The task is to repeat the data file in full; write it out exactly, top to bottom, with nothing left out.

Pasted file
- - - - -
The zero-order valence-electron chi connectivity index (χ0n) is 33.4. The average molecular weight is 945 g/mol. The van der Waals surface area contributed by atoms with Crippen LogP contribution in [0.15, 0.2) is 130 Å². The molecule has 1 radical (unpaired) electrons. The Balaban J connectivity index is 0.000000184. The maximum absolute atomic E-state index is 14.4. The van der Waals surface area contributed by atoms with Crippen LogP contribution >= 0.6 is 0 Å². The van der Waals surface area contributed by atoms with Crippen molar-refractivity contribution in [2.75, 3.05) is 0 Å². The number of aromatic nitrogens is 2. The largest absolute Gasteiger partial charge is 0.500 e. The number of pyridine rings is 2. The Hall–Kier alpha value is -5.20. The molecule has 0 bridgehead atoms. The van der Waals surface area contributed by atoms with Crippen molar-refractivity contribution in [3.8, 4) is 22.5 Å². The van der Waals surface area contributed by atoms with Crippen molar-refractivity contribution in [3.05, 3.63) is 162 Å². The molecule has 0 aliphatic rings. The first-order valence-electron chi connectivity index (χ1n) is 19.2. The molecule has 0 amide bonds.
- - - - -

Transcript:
The zero-order valence-electron chi connectivity index (χ0n) is 33.4. The average molecular weight is 945 g/mol. The van der Waals surface area contributed by atoms with Crippen LogP contribution in [0.15, 0.2) is 130 Å². The molecule has 1 radical (unpaired) electrons. The Balaban J connectivity index is 0.000000184. The maximum absolute atomic E-state index is 14.4. The van der Waals surface area contributed by atoms with Crippen LogP contribution >= 0.6 is 0 Å². The van der Waals surface area contributed by atoms with Crippen molar-refractivity contribution in [2.75, 3.05) is 0 Å². The number of aromatic nitrogens is 2. The largest absolute Gasteiger partial charge is 0.500 e. The number of pyridine rings is 2. The Hall–Kier alpha value is -5.20. The molecule has 0 bridgehead atoms. The van der Waals surface area contributed by atoms with Crippen molar-refractivity contribution in [3.8, 4) is 22.5 Å². The van der Waals surface area contributed by atoms with Crippen molar-refractivity contribution in [3.05, 3.63) is 162 Å². The molecule has 0 aliphatic rings. The first-order valence-electron chi connectivity index (χ1n) is 19.2. The molecule has 0 amide bonds.